South African World Cup winning scrum-half Cobus Reinach will leave English Premiership side Northampton Saints at the end of the current season.
Reinach, who has scored 31 tries in two seasons at Franklin’s Gardens, joined Saints from South Africa’s Super Rugby franchise the Sharks in 2007.
He’s been offered close to £500,000 per season to move to the Top 14 with the playmaker set to sign a three-year contract.
The 29-year-old will reportedly be confirmed as a Montpellier player this week, where he will link up with other South African players, including fellow Rugby World Cup winners Handre Pollard and François Steyn.
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Reinach said that leaving was not an easy decision for him to make given that the Saints had an exciting squad which he believes can challenge for major honours.
“I’d like to thank everyone for making the last three seasons so memorable; I’ll be sad to leave some great friends and team-mates,” Reinach said.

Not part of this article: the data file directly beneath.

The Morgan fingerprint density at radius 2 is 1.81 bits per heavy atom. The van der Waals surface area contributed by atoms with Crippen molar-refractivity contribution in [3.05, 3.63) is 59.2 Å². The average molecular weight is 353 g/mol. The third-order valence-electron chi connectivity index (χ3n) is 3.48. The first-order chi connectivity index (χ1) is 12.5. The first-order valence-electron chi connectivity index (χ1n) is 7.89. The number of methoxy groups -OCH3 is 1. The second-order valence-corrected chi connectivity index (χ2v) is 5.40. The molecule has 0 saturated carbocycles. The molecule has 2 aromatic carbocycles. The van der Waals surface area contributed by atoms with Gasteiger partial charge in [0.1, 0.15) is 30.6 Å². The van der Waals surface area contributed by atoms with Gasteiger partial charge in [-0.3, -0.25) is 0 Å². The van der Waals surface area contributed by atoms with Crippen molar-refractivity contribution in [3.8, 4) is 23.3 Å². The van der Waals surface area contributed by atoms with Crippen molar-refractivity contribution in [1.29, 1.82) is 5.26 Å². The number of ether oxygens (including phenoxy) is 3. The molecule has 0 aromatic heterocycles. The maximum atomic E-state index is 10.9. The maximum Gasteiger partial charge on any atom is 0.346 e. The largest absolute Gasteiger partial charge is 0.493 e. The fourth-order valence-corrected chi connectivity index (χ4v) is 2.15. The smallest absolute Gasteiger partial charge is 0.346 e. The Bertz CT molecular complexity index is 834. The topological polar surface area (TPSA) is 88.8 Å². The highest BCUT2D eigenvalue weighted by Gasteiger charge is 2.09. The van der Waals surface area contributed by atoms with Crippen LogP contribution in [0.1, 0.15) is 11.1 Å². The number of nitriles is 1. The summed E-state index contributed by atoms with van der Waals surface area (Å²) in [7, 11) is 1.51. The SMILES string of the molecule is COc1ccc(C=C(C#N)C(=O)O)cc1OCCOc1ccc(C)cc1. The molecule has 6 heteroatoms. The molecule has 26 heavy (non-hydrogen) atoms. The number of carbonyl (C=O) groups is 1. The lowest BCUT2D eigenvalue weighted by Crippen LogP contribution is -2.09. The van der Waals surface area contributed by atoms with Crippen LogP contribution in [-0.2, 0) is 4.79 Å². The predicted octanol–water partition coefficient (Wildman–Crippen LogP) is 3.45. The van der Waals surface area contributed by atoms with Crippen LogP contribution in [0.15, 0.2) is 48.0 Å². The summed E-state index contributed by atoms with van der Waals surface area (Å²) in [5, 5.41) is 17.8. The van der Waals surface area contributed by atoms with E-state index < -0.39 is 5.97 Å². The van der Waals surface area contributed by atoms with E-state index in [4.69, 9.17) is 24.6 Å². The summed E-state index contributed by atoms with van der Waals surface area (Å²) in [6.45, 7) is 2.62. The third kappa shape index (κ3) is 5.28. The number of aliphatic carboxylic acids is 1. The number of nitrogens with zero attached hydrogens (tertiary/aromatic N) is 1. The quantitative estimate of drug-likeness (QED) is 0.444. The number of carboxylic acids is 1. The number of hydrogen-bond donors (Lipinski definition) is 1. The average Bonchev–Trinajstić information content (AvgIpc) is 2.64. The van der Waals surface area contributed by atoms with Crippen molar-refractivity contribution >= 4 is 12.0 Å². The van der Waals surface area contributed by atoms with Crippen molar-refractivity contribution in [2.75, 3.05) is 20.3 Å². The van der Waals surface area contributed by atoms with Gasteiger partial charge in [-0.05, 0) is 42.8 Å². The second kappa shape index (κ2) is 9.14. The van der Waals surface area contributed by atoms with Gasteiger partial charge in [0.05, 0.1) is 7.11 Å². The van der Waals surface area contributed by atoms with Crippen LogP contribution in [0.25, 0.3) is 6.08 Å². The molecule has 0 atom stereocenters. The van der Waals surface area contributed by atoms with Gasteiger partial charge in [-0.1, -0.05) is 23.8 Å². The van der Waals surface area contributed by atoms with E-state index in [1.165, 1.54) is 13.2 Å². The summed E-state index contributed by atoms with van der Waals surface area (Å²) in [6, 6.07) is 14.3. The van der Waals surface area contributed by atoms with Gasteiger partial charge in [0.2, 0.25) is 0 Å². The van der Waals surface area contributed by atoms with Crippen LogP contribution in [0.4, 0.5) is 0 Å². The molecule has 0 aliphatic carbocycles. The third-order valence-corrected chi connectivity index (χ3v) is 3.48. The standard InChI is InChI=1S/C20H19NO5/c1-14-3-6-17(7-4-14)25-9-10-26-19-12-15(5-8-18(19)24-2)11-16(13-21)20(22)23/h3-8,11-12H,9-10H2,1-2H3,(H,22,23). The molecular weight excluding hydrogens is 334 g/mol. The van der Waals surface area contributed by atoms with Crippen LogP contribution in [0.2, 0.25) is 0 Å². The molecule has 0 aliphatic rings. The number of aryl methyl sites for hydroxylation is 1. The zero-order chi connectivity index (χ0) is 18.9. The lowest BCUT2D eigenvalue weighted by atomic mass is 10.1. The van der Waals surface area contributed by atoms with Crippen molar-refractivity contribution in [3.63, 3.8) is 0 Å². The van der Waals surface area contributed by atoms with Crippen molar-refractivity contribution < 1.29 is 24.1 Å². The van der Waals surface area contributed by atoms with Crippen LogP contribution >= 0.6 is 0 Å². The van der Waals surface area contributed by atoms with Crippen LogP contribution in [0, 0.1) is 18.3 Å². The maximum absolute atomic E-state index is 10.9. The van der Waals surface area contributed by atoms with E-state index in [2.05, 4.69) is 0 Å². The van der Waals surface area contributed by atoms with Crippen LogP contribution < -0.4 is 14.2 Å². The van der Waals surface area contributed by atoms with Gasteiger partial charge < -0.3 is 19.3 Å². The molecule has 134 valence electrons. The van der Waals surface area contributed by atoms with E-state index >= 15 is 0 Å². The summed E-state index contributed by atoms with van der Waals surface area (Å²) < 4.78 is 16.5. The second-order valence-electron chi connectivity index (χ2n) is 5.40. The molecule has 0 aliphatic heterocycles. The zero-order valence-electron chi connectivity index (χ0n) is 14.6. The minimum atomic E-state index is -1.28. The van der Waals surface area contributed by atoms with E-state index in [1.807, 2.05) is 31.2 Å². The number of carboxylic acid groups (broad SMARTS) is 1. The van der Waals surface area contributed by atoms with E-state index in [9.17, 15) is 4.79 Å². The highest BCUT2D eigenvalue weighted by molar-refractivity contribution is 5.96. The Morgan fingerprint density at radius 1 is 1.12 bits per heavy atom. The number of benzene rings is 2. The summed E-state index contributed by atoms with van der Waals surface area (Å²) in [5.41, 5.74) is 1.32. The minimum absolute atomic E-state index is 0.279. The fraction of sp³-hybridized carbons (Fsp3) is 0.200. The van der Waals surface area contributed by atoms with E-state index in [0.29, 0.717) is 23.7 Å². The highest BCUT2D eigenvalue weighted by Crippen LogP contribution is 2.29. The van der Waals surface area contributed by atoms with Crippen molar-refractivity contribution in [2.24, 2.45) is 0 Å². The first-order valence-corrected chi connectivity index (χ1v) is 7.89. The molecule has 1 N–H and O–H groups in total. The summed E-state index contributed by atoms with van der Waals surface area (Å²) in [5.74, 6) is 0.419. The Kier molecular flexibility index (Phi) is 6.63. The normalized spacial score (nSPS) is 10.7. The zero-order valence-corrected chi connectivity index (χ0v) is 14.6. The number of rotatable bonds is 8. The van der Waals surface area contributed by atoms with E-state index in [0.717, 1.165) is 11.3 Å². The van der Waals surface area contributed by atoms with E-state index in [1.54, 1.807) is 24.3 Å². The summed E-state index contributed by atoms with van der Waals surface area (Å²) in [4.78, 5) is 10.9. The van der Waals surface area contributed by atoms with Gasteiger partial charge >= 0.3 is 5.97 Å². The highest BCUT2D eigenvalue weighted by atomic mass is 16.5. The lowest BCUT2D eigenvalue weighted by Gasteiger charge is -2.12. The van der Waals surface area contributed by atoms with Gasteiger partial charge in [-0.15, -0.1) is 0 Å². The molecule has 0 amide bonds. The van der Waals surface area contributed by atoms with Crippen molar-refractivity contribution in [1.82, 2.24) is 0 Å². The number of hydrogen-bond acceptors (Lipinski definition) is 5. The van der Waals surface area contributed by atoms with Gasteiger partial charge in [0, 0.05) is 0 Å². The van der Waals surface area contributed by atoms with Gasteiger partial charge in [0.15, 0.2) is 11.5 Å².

“Saints will always have a special place in my heart and I look forward to giving everything I’ve got to make sure we finish the season with some silverware.”
LIST | 5 England players who could swap nations for 2023 World Cup
Sir Bill Beaumont has hit back in the World Rugby election race and revealed he wants to create a law change that would allow Manu Tuilagi and other England stars to end their Test career playing for other nations.
The former England captain raised the possibility in his re-election manifesto ahead of next month’s contest with former Argentina scrum-half Agustin Pichot.
In it he promises a review of Regulation 8 which covers eligibility to play for national teams “to see how we can support the longevity of players’ international careers”.
Based on this, we’ve looked at some other current England stars who could head to the 2023 Rugby World Cup to represent other nations.
We’ve not included Billy Vunipola, as we think he is likely to be still in the reckoning for England in three years time.
1. Manu Tuilagi (Samoa)
- Current number of caps: 41
- Age at the start of RWC 2023: 32
- Did you know: He was named Manusamoa, after the name of the Samoan national team
The England centre, who was born in Fogapoa and came to the UK at the age of 13, is one of a clutch of Pacific Island players whose eligibility status could change if the restrictions are relaxed. He is the younger brother of Freddie, Henry, Alesana, Anitelea and Sanele Vavae Tuilagi, all of whom are Samoan internationals and also played for Leicester. It would be fantastic for the powerhouse to complete the set.